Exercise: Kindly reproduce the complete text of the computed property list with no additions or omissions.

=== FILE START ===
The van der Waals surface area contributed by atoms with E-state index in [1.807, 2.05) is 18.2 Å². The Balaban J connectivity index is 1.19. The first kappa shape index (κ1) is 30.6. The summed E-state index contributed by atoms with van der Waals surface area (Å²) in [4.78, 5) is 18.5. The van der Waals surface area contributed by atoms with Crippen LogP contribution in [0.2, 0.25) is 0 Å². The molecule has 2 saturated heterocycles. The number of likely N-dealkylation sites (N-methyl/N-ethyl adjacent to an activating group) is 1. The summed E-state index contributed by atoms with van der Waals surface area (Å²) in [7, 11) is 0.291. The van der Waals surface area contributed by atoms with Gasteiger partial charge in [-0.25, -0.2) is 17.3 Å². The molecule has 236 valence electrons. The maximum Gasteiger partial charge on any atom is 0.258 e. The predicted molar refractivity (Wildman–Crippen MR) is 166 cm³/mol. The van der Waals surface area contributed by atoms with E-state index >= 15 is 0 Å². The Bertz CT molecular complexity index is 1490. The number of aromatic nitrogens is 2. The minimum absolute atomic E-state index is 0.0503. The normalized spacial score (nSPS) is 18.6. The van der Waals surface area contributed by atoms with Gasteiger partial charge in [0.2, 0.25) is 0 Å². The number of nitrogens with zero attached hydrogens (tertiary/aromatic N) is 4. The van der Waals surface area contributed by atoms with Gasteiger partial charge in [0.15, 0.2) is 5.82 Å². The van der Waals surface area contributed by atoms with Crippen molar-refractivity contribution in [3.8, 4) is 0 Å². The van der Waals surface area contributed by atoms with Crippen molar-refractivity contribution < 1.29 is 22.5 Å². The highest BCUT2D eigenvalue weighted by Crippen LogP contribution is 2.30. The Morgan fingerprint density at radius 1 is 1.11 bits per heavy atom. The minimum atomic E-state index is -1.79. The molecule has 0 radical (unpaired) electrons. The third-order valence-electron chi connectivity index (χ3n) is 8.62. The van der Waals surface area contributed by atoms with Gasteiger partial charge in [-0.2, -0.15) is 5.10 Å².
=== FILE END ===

The van der Waals surface area contributed by atoms with E-state index in [1.807, 2.05) is 18.2 Å². The Balaban J connectivity index is 1.19. The first kappa shape index (κ1) is 30.6. The summed E-state index contributed by atoms with van der Waals surface area (Å²) in [4.78, 5) is 18.5. The van der Waals surface area contributed by atoms with Crippen LogP contribution in [0.2, 0.25) is 0 Å². The molecule has 2 saturated heterocycles. The number of likely N-dealkylation sites (N-methyl/N-ethyl adjacent to an activating group) is 1. The summed E-state index contributed by atoms with van der Waals surface area (Å²) in [7, 11) is 0.291. The van der Waals surface area contributed by atoms with Gasteiger partial charge in [-0.25, -0.2) is 17.3 Å². The molecule has 236 valence electrons. The maximum Gasteiger partial charge on any atom is 0.258 e. The predicted molar refractivity (Wildman–Crippen MR) is 166 cm³/mol. The van der Waals surface area contributed by atoms with E-state index >= 15 is 0 Å². The Bertz CT molecular complexity index is 1490. The number of aromatic nitrogens is 2. The minimum absolute atomic E-state index is 0.0503. The normalized spacial score (nSPS) is 18.6. The van der Waals surface area contributed by atoms with Gasteiger partial charge in [0.2, 0.25) is 0 Å². The number of nitrogens with zero attached hydrogens (tertiary/aromatic N) is 4. The van der Waals surface area contributed by atoms with Gasteiger partial charge in [0.15, 0.2) is 5.82 Å². The van der Waals surface area contributed by atoms with Crippen molar-refractivity contribution in [3.8, 4) is 0 Å². The van der Waals surface area contributed by atoms with Crippen molar-refractivity contribution < 1.29 is 22.5 Å². The highest BCUT2D eigenvalue weighted by Crippen LogP contribution is 2.30. The Morgan fingerprint density at radius 1 is 1.11 bits per heavy atom. The minimum atomic E-state index is -1.79. The molecule has 0 radical (unpaired) electrons. The third-order valence-electron chi connectivity index (χ3n) is 8.62. The van der Waals surface area contributed by atoms with Gasteiger partial charge in [-0.2, -0.15) is 5.10 Å².